> specific to a given use case, such as configuration of the response to a given
> sequential packet loss count. 
> 
> Ultimately, due to cost and complexity factors, the security properties of a
> component designed for low-cost systems may be (by design) far inferior to a
> component with similar intended functionality, but designed for highly secure
> or otherwise critical applications, perhaps at substantially higher cost. Any
> given component is designed for some set of use cases and accordingly will
> have certain limitations on its security properties and vulnerabilities. It is
> thus the responsibility of the system designer to assure themselves that the
> components they use in their design are capable of satisfying their overall
> system security requirements. 
> 
> 3.1.3 Documenting the Security Properties of a Component
> 
> In order for the system designer to adequately understand the security related
> behavior of a given component, the designer of any component intended for use
> with DetNet needs to clearly document the security properties of that
> component. For example, to address the case where a corrupted packet in which
> the flow identification information is compromised and thus may incidentally
> match the flow ID of another (“victim”) DetNet flow, resulting in additional
> unauthorized traffic on the victim, the documentation might state that the
> component employs integrity protection on the flow identification fields. 
> 
> 3.1.4 Fail-Safe Component Behavior
> 
> Even when the security properties of a component are understood and well
> specified, if the component malfunctions, for example due to physical
> circumstances unpredicted by the component designer, it may be difficult or
> impossible to fully prevent malfunction of the network. The degree to which a
> component is hardened against various types of failures is a distinguishing
> feature of the component and its design, and the overall system design can
> only be as strong as its weakest link. 
> However, all networks are subject to this level of uncertainty; it is not
> unique to DetNet. Having said that, DetNet raises the bar by changing many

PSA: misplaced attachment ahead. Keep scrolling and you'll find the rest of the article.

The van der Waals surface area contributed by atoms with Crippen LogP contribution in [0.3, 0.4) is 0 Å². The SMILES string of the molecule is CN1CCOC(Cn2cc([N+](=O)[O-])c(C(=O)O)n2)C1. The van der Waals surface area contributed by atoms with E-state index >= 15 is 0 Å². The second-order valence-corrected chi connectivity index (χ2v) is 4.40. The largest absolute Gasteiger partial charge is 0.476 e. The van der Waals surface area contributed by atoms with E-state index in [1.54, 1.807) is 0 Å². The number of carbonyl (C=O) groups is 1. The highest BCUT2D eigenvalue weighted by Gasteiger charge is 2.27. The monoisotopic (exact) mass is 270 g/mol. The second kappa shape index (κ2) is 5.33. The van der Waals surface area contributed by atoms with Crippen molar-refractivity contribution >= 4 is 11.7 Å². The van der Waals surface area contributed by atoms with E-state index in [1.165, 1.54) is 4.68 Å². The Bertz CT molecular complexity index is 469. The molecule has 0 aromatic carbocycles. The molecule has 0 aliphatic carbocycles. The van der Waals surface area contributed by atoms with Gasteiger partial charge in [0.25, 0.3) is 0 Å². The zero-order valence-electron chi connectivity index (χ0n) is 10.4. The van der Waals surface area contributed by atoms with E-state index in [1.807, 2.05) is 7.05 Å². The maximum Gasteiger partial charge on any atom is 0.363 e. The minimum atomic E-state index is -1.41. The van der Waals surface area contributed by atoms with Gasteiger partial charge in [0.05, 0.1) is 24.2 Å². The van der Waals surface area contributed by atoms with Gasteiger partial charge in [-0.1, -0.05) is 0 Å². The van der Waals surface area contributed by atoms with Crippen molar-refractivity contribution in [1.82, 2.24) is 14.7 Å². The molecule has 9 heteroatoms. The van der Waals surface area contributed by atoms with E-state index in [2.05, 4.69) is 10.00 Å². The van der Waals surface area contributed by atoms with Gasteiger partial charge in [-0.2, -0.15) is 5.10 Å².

> added latency scenarios from tolerable annoyances to unacceptable service
> violations.   That in turn underscores the importance of system integrity, as
> well as correct and stable configuration of the network and its nodes, as
> discussed in [reference to Introduction section].  
> . . .
> END
> -----------REV2 END--------------------------------
> 
> -----Original Message-----
> From: Magnus Westerlund <magnus.westerlund@ericsson.com> 
> Sent: Thursday, January 7, 2021 2:23 AM
> To: ethan@ieee.org
> Cc: detnet@ietf.org; draft-ietf-detnet-security@ietf.org; iesg@ietf.org; 
> detnet-chairs@ietf.org; David.Black@dell.com
> Subject: Re: [Detnet] Magnus Westerlund's Discuss on draft-ietf-detnet-
> security-13: (with DISCUSS and COMMENT)
> 
> Hi,
> 
> So I think I did missinterpret the intention of the original sentence a bit.
> This longer text do help me understand and it might be useful for others.
> However, I do wonder if there are an even better description of this?
> 
> So to me there appear to be a design principle here that the resources for one
> flow are inviolable. That way one can keep the different flows and resource
> allocations independent. However, this design principle is only fulfilled if
> the
> individual components and the setup of the chain of components ensures this
> design priniciple. 
> 
> So with correctly designed components and security mechanisms one can prevent
> malious acitvities from impacting other resources. And this might be the
> simpler
> case at least on a theoreticall level as the malicous attacker can be limited
> in
> where it can impact traffic flows or network control interfaces through
> security
> mechanisms. 
> 
> For network internal malfunctions this design principle might not be as
> feasible
> to achive the total goal, but the design principle should lead to that impact
> is
> minimized to the diretly affected flows, i.e. avoid casade failures. For my
> case